WATERLOO — In the past, the idea of Seneca County sharing any of its county sales tax revenue with towns and villages was rejected out of hand.
In June 2015, former Covert Town Board member Charles Bosman made an appeal for the county to share any increase in sales tax from the casino, rather than keep it all to itself.
Former board member Keith Kubasik spoke against sharing, saying the county provides the most services, has the most mandates and keeping the sales tax benefits all taxpayer by keeping their county taxes low.
The committee did not act on Bosman’s proposal.
But at Tuesday’s meeting of the Finance, Assessment & Insurance Committee of the Seneca County Board of Supervisors, the idea wasn’t summarily dismissed. Nor was it approved, but it was agreed that it should be studied and considered.
That may give hope to the Waterloo Village Board, which sent a letter Feb. 9 asking the county to consider sharing its sales tax revenue with the financially-strapped towns and villages.
The village trustees said it is timely with the prospect of the del Lago Resort & Casino opening in early 2017, causing a likely jump in sales tax revenue.
The 2016 county budget includes an estimate of $23 million in sales tax revenue, a significant portion of the county’s $71 million budget.
“We are requesting that the county implement a sales tax sharing program consistent with the vast majority of other counties within the state,” the Village Board letter stated. “With the advent of significant economic development, the county can soon afford to share incremental sales tax dollars generated within the local governments within its footprint.”
The Village Board said the towns and villages are “constantly challenged” with providing and absorbing the cost of all municipal services, especially public safety.
“To now give back to these communities so they can maintain such services is both a moral and fiduciary responsibility of Seneca County,” the letter states.
It was referred to the finance committee and came up Tuesday.
Committee member Bob Shipley of Waterloo said he was in Albany recently and saw a newspaper article about Sullivan County. That county also will be getting a casino and has received a request to share additional sales tax revenue with towns and villages in that county.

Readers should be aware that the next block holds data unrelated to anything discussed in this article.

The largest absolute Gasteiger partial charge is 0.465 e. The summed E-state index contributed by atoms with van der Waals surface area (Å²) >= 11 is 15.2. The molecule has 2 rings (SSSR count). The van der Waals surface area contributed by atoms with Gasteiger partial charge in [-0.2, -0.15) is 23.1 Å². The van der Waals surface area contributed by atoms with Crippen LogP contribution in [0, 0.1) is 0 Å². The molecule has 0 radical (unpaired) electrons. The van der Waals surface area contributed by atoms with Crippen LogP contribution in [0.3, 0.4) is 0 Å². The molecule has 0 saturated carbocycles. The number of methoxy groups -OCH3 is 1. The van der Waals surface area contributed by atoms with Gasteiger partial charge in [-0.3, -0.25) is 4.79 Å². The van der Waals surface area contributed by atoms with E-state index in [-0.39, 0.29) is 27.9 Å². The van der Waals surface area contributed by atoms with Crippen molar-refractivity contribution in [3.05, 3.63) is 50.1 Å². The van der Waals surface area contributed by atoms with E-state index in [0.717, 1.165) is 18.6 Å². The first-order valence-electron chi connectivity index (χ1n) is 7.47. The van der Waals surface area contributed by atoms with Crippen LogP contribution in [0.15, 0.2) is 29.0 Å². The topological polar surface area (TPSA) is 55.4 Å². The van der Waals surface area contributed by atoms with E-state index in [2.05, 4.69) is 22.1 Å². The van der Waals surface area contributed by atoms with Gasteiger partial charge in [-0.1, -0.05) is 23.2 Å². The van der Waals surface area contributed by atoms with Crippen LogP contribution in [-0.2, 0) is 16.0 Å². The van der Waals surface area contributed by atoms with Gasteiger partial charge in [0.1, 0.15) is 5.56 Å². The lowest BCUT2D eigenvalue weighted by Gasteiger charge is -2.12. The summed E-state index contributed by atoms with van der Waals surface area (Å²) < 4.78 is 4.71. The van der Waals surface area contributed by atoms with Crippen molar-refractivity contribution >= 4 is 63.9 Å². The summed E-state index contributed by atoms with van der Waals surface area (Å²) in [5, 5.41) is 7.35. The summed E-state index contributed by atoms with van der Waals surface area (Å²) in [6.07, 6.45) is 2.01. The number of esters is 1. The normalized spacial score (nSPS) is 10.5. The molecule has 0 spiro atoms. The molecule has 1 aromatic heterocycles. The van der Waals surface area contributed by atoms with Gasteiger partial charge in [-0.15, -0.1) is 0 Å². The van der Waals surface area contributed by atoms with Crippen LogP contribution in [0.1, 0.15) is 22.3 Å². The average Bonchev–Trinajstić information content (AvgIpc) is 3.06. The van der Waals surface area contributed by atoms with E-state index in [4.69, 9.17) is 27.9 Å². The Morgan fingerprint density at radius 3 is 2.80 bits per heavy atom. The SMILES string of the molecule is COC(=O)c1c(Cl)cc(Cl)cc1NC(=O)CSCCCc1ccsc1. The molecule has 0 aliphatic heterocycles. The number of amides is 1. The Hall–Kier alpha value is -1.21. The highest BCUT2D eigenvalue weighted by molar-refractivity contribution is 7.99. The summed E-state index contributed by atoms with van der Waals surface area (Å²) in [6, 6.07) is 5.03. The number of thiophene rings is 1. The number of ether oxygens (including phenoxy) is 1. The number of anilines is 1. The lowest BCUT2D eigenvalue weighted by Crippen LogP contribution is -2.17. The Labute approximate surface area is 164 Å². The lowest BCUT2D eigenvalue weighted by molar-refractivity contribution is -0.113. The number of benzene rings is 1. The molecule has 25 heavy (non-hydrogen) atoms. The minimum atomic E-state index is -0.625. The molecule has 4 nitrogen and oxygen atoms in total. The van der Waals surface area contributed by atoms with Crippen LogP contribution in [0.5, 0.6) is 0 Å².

“Their response was that they don’t know yet if there will be an increase in sales tax revenue, but they would wait and see if there was and then consider the request at that time,” Shipley said. “I say if we see a bump in our sales tax revenue, we should consider sharing it with the towns and villages.”
He suggested that once a threshold or baseline of sales tax revenue the county would need to meet its obligations and not increase property taxes, the board could consider giving some of anything above that amount to the towns and villages.
He suggested giving 40 percent to the county’s 10 towns and four villages and setting aside 60 percent for economic development activities.
Seneca Falls Supervisor Greg Lazzaro, who is not on the committee, said the issue is important and significant enough to merit a separate board workshop “so we can understand and discus it properly.”
“Doing this tonight is not giving it due diligence,” Lazzaro said.
Shipley agreed and said County Manager John Sheppard will accumulate data and a work session will be scheduled.
Ovid Supervisor Walt Prouty, committee chairman, said sharing may be a case of “robbing Peter to pay Paul” if county taxes go up so town and village taxes can go down.
In another matter, the Environmental Affairs Committee agreed to take up an offer from State Sen. Mike Nozzolio, R-54 of Fayette, to set up a meeting with state Department of Environmental Conservation solid waste officials from Region 8 in Avon to discuss Seneca Meadows Landfill issues.
Shipley said while in Albany, he talked to Nozzolio about the landfill’s odor concerns and the proposal to take New York City trash by rail for the next 20 to 30 years.
“He asked what he could do. I told him it was mainly a town of Seneca Falls issue because they have a benefit agreement with the landfill and it’s their zoning laws that are at issue with the trash trains,” Shipley said. “I also told him we had asked for help from the DEC to explain things to us about the landfill. They wanted us to all come to Avon and would not send someone to come here.”
He said Nozzolio agreed to try and have DEC officials schedule a meeting with the board on the landfill.
Sheppard was asked to contact Nozzolio to help set that meeting up, emphasizing that it would be in Waterloo.
Seneca Falls Supervisor Steve Churchill said U.S. Sen. Kirsten Gillibrand, D-N.Y., helped secure a grant for Finger Lakes Railway to construct the rail siding across from the landfill to serve as a transloading facility for agricultural commodities.
“But I don’t think she knows that the rail siding would also allow the railway to take New York City trash to the landfill,” he said “I think we should let her know that.”
The committee agreed.
Churchill also said he’s been told that the landfill has about 70 employees now, significantly fewer than when it operates its own construction division.
He said the county Industrial Development Agency provides financial incentives to the landfill, partially on the basis of retaining or creating a specific number of jobs.
“Should they give some of that money back if they are employing fewer people than they said they would in getting the assistance?” he asked.
The committee voted 5-0 to ask the IDA to withdraw its financial aid when it comes up for renewal in June. That motion will now go to the full board April 12.